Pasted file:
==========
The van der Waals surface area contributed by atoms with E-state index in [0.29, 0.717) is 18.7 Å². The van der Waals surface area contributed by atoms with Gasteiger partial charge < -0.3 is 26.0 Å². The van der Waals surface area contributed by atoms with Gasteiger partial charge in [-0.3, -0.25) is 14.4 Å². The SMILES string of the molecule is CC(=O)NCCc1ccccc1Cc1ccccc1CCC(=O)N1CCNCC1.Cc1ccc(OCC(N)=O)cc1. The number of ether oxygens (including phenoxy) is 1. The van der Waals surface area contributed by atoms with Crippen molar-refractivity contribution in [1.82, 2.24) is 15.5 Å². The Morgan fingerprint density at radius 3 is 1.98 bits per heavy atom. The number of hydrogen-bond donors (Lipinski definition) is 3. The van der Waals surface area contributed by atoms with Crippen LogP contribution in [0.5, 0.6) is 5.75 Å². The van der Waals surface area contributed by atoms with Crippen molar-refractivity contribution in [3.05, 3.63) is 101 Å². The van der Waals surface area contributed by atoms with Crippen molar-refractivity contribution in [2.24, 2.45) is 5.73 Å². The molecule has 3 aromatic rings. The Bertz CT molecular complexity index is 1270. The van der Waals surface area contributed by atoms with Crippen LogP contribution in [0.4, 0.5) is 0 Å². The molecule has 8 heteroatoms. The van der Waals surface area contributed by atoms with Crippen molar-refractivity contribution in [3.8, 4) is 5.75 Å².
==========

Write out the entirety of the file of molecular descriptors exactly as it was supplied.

The van der Waals surface area contributed by atoms with E-state index in [0.29, 0.717) is 18.7 Å². The van der Waals surface area contributed by atoms with Gasteiger partial charge < -0.3 is 26.0 Å². The van der Waals surface area contributed by atoms with Gasteiger partial charge in [-0.3, -0.25) is 14.4 Å². The SMILES string of the molecule is CC(=O)NCCc1ccccc1Cc1ccccc1CCC(=O)N1CCNCC1.Cc1ccc(OCC(N)=O)cc1. The number of ether oxygens (including phenoxy) is 1. The van der Waals surface area contributed by atoms with Crippen molar-refractivity contribution in [1.82, 2.24) is 15.5 Å². The Morgan fingerprint density at radius 3 is 1.98 bits per heavy atom. The number of hydrogen-bond donors (Lipinski definition) is 3. The van der Waals surface area contributed by atoms with Crippen LogP contribution in [0.5, 0.6) is 5.75 Å². The van der Waals surface area contributed by atoms with Crippen molar-refractivity contribution in [3.05, 3.63) is 101 Å². The van der Waals surface area contributed by atoms with Crippen molar-refractivity contribution in [2.24, 2.45) is 5.73 Å². The molecule has 3 aromatic rings. The Bertz CT molecular complexity index is 1270. The van der Waals surface area contributed by atoms with Crippen LogP contribution in [0.4, 0.5) is 0 Å². The molecule has 8 heteroatoms. The van der Waals surface area contributed by atoms with Crippen molar-refractivity contribution in [3.8, 4) is 5.75 Å².